Now that we understand the difference between DOC, DOCG and IGT wines, it’s time to look at Italy’s most important provinces. As well as describing the features and landscapes of each region, we’ll also discuss the most important wines produced there. This will be a mix of DOC and DOCG – e.g. wines with a proscribed style of winemaking – and IGT, which is based on terroir.
Piedmont | Piemonte
Sandwiched between the Alps in the north and the Apennine Mountains in the south, Piedmont (or Piemonte in Italian) is the home of Nebbiolo, Barbera and Arneis grapes, among others. The vineyard areas of Langhe-Roero and Monferrato are some of the few wine-growing regions to make it onto the UNESCO World Heritage list, alongside St Emilion in Bordeaux and Tokaj in Hungary.
The “king of wine and wine of kings”, Barolo is considered one of the world’s very best wines. It’s made from pure Nebbiolo, a grape that’s so tannin-packed that its wines need to spend years ageing in oak and bottle to be smooth enough to drink.
Barolo is only grown in a small DOCG (Denominazione di Origine Controllata e Garantita) and there are strict rules related to its production. Standard Barolo has to be aged for a minimum of three years, spending at least two years in oak or chestnut barrels, while Barolo Riserva needs to spend five years in barrel. It should then be left in the bottle for 7-10 years before drinking it.
The best winemakers only produce a few thousand bottles of this delicious wine each year. Demand always outstrips supply, which drives the prices up.
What does Barolo taste like? Barolo is a very complex wine, with a flavour described by some as “tar and roses”. Dried black fruits (like cherries and prunes) are met with spices (liquorice, cinnamon and clove) as well as aromas of sweet tobacco, leather and chocolate.
Further reading: In-depth guide to Barolo wine
Award-winning wines from Barolo:
If Barolo is the king of wines, Barbaresco is the queen. It’s also made from Nebbiolo, but while Barolo is austere and muscular Barbaresco is more mellow. It’s only grown 12 miles away, in a horseshoe-shaped area around the small town of Neive. The harsh tannins of Nebbiolo tend to soften quicker in Barbaresco, and so it’s allowed to age for one year less than Barolo before bottling.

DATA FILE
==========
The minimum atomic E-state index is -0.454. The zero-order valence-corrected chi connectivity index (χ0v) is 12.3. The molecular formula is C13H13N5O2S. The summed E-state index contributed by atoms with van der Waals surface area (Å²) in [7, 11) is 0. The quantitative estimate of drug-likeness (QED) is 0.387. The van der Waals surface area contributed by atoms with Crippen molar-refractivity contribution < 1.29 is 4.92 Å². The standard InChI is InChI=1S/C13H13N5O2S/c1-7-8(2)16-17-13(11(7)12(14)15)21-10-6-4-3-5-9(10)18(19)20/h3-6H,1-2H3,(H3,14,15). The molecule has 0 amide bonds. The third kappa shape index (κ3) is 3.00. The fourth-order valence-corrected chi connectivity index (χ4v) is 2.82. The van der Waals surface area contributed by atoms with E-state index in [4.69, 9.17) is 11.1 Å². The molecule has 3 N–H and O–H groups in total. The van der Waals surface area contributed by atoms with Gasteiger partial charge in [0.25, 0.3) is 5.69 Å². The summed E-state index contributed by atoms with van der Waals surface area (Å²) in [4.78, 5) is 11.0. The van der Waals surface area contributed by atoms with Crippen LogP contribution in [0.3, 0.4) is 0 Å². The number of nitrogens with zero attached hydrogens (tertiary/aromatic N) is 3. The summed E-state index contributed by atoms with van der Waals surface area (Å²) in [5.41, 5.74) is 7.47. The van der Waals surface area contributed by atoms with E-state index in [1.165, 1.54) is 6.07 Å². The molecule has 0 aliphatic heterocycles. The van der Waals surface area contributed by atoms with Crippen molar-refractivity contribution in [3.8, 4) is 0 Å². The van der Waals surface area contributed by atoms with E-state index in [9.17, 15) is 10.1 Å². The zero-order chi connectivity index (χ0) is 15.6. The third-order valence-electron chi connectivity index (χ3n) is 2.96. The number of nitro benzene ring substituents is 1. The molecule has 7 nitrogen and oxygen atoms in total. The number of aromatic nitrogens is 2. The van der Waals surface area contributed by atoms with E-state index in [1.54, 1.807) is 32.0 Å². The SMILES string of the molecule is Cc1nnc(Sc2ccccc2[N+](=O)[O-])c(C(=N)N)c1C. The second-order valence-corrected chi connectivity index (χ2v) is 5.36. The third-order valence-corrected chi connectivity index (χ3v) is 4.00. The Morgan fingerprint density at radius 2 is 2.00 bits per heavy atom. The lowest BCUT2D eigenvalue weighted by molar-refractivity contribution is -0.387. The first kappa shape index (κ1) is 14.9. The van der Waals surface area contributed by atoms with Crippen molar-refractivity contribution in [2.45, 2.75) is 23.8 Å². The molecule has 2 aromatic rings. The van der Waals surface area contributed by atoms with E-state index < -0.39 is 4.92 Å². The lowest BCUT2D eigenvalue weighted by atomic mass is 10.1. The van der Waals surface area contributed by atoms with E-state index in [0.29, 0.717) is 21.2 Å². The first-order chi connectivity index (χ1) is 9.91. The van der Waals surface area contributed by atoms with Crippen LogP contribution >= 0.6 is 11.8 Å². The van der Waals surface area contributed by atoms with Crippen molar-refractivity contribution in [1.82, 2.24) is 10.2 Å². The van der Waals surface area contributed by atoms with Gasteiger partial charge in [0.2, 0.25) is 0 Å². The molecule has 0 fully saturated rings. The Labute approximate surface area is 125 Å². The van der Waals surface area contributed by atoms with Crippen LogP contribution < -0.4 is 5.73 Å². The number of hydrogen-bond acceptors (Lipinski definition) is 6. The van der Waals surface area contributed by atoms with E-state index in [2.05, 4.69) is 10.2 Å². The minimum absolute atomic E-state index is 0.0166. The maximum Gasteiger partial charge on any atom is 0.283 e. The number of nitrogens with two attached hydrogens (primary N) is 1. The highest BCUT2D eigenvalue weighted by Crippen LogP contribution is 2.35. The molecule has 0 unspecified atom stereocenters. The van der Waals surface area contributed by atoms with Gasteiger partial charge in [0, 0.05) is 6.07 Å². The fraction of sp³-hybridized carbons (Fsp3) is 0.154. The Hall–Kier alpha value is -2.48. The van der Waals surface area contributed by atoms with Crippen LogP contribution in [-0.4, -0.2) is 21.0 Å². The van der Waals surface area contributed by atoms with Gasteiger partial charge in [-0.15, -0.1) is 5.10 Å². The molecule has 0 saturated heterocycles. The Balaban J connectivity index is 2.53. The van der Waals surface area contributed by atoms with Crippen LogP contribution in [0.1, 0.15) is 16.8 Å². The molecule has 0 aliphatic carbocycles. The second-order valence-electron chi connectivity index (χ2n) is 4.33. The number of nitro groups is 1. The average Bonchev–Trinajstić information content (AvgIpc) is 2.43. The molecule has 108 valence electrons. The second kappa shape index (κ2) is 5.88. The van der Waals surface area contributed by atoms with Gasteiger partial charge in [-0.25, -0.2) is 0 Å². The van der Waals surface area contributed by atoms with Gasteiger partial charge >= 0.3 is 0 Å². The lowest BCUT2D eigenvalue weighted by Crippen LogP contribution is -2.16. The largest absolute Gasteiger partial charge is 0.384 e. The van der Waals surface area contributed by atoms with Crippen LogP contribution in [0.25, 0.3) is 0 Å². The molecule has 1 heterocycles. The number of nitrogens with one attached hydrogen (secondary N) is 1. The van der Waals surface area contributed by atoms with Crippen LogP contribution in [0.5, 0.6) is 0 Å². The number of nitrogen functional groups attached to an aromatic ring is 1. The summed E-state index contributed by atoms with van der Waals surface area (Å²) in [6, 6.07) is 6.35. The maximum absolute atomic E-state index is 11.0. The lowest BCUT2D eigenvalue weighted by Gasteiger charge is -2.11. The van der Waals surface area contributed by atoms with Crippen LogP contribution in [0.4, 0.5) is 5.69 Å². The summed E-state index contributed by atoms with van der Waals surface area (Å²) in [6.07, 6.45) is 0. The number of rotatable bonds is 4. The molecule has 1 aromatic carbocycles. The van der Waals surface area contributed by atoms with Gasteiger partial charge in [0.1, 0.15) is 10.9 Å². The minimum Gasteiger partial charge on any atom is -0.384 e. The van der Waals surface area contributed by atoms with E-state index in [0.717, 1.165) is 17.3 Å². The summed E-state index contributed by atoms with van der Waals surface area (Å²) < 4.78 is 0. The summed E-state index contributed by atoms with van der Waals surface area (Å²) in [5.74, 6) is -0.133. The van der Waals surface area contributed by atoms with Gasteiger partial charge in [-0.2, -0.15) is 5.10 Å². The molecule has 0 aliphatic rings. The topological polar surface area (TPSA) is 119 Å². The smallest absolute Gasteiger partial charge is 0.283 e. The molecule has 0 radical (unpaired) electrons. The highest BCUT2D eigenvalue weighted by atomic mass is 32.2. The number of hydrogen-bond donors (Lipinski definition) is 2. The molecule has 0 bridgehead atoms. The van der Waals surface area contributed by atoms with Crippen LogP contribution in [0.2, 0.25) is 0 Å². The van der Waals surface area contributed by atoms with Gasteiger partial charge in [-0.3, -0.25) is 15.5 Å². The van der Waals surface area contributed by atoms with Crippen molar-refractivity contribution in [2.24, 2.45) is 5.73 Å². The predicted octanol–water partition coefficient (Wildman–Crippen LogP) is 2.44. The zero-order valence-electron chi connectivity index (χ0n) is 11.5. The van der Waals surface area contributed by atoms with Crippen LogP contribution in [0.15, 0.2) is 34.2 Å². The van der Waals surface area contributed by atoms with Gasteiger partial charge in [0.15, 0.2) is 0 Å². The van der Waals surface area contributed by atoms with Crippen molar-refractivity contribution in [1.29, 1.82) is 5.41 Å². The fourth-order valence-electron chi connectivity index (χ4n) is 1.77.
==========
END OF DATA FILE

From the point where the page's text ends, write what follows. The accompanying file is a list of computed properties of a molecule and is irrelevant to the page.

What does Barbaresco taste like? Its aroma is a powerful combination of dried flowers (particularly wild rose and violet), dried fruits (prunes, figs, and strawberry), herbs and spices (liquorice, pepper and cloves) surrounded by rich tobacco, vanilla, chocolate and leather.
Award-winning wines from Barbaresco:
Barbera is another popular grape in Piedmont – and accounts for nearly half the amount of vines grown in the region. While it’s often found blended into table wines throughout Italy, it shows its best side in the Monferrato region of Piedmont. The very best Barbera wines come from the Barbera d’Asti DOCG – Asti’s Nizza sub-zone has recently been granted DOCG status, too. Another excellent example of the wine comes from the Barbera d’Alba DOC.
What does Barbera wine taste like? High in acid and low on tannin, Barbera is typically light and refreshing. Although it has a dark colour it tastes like wild cherries, raspberries and blueberries underpinned by warming vanilla and spice from oak ageing.
Award-winning wines from Barbera:
The best examples of this aromatic white grape come from Roero – just on the other side of the Tanaro River from Barolo and Barbaresco. After WWII, Arneis almost became extinct. It was only saved because a few vineyards kept their plantings of this sweet grape to attract pests away from the more valuable Nebbiolo vines. It made an astounding recovery and today it is the region’s most prestigious white grape.
What does Arneis taste like? Deliciously sharp and refreshing, it has delicate aromas of fresh pear, apricots and blossom. A hint of hazelnut adds complexity.
Award-winning Arneis wines:
Further reading: In-depth guide to Roero DOCG Arneis and Nebbiolo
Tuscany | Toscana
The birthplace of the Renaissance, Tuscany (or Toscana in Italian) holds an important role in Italian identity. It’s also home to some of Italy’s boldest and brightest red wines, which are intrinsically linked with the region’s rich art and religious history. The vineyard-studded hills and valleys have been immortalised by famous artists throughout the ages.